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Former NFL punter Kluwe planning to sue Vikings

Chris Kluwe, the former Minnesota Vikings punter, said Tuesday he will sue the team because they are refusing to release the results of an investigation into claims that his support for same-sex marriage led to his firing.

But the Vikings say they never told him they wouldn’t release the findings.

 “(The) Vikings have never made or broken promises as Kluwe and his attorney Clayton Halunen have claimed,” the Vikings said in a statement on their website Tuesday morning.

 “As we have consistently communicated throughout this process, the Vikings will have further comment when the investigation is entirely complete and the team has made determinations on next steps.”

Team officials have said they took Kluwe’s allegations seriously, which is why they hired former Minnesota Supreme Court Chief Justice Eric Magnuson and former U.S. Department of Justice attorney Chris Madel, both partners at Robins, Kaplan, Miller & Ciresi, to perform an independent review.

After six months, the investigative materials were reportedly turned over to the team.

 “After the Vikings were given the investigative materials from Magnuson and Madel, in order to further maintain objectivity and integrity, the team engaged a nationally-    prominent law firm —     Littler Mendelson P.C. — to evaluate employment law matters and provide findings and recommendations to the Vikings,” according to the team’s Tuesday statement. “Those recommendations are to be provided to the team this week.”

Kluwe and Halunen held a news conference Tuesday morning to announce the lawsuit and denounce the team for reneging on what they said was a promise to make the investigation public.

Halunen said he was contacted by Vikings’ representatives on Monday and was told they do not intend to make the report available either to Kluwe or to the public.

 “At this point we have no choice but to file a lawsuit against the Vikings,” Halunen said.

His first request in the legal proceedings will be for the report, he said.

Kluwe has accused Vikings’ special teams coordinator Mike Priefer of making homophobic remarks during a 2012 position meeting and other off-color religious comments after the punter became a public advocate for same-sex marriage. Kluwe has said he was cut by the team in May 2013 because of his public support for same-sex marriage.

In January, Kluwe wrote a first-person account of his allegations for the web site Deadspin, which led team officials to launch an investigation led by Magnuson and Madel.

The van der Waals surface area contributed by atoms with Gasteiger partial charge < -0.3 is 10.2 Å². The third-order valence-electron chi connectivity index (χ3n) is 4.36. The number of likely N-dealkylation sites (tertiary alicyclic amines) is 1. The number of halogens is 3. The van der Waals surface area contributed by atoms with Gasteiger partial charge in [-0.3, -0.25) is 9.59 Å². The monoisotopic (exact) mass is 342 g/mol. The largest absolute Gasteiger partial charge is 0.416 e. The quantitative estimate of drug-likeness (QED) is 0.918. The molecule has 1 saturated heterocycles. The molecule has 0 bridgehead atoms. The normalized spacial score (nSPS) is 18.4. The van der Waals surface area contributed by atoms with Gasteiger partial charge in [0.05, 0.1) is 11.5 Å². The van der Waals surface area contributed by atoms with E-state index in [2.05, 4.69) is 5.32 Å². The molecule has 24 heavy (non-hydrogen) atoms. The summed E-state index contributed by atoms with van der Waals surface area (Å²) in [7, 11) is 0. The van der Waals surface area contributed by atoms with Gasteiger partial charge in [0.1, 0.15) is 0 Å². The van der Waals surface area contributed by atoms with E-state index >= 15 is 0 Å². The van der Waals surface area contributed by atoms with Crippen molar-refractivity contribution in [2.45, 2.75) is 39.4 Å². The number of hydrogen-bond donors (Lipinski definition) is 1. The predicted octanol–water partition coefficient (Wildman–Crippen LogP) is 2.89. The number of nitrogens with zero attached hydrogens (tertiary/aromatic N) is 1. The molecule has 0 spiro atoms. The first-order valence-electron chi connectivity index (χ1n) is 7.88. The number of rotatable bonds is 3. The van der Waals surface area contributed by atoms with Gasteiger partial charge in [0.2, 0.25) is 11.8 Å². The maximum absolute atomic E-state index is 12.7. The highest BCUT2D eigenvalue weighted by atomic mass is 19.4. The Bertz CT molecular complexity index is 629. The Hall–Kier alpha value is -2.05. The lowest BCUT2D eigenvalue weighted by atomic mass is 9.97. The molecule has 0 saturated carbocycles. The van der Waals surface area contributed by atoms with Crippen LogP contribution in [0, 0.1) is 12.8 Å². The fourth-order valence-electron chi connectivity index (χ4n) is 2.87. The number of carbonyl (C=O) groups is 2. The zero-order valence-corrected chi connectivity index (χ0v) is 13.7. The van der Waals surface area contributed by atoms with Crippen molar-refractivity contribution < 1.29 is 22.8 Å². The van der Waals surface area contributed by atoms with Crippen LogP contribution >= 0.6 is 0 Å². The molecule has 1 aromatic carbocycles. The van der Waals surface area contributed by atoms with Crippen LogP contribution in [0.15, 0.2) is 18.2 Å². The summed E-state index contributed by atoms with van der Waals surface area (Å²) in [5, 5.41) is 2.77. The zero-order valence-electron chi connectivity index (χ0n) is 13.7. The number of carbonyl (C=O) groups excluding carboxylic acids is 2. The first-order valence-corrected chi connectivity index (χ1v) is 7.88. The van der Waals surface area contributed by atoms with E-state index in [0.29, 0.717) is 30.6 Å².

The investigation is important, Kluwe said, because he believes it will validate his claims of a homophobic and discriminatory culture, which “is something that happens in workplaces all over the country.”

 “If we just sweep this under the rug, nothing will ever change,” he said Tuesday.

Asked why the other players weren’t publicly backing him up, Kluwe said he understood they were protecting their own jobs.

 “I can understand why my former teammates didn’t want to say anything or didn’t want to publicly say anything because they ran the same risk of having what happened to me happen to them,” he said.

Halunen accused the Vikings of refusing to take accountability “for their actions and for the culture within the Vikings that was exposed by Chris.”

Halunen said he isn’t sure yet when Kluwe’s lawsuit would be filed or in which jurisdiction. He did say he intends to sue for religious discrimination, sexual discrimination, defamation and for tortious or wrongful interference with Kluwe’s contract.

Kluwe said that if the investigation is released he may change his mind about the lawsuit.

His attorney said they’ve wanted to resolve this out of court all along, and said he didn’t know why the Vikings would refuse to release the report.

 “I don’t understand the logic myself,” Halunen said. “This is going to come out eventually.”

Just three weeks ago, Halunen expressed optimism about the report, saying he was told it would be released in “a couple of weeks” and would be about 150 pages long.

 “I’ve never seen a report with 1,600 citations, so I’m sort of interested in seeing how that will look,” Halunen said. “It was quite a thorough investigation. ... I’m optimistic that the outcome will be favorable (to Kluwe), and I do believe that the Vikings will take responsible action.”

Kluwe and Halunen are slated to meet with Vikings representatives on Thursday.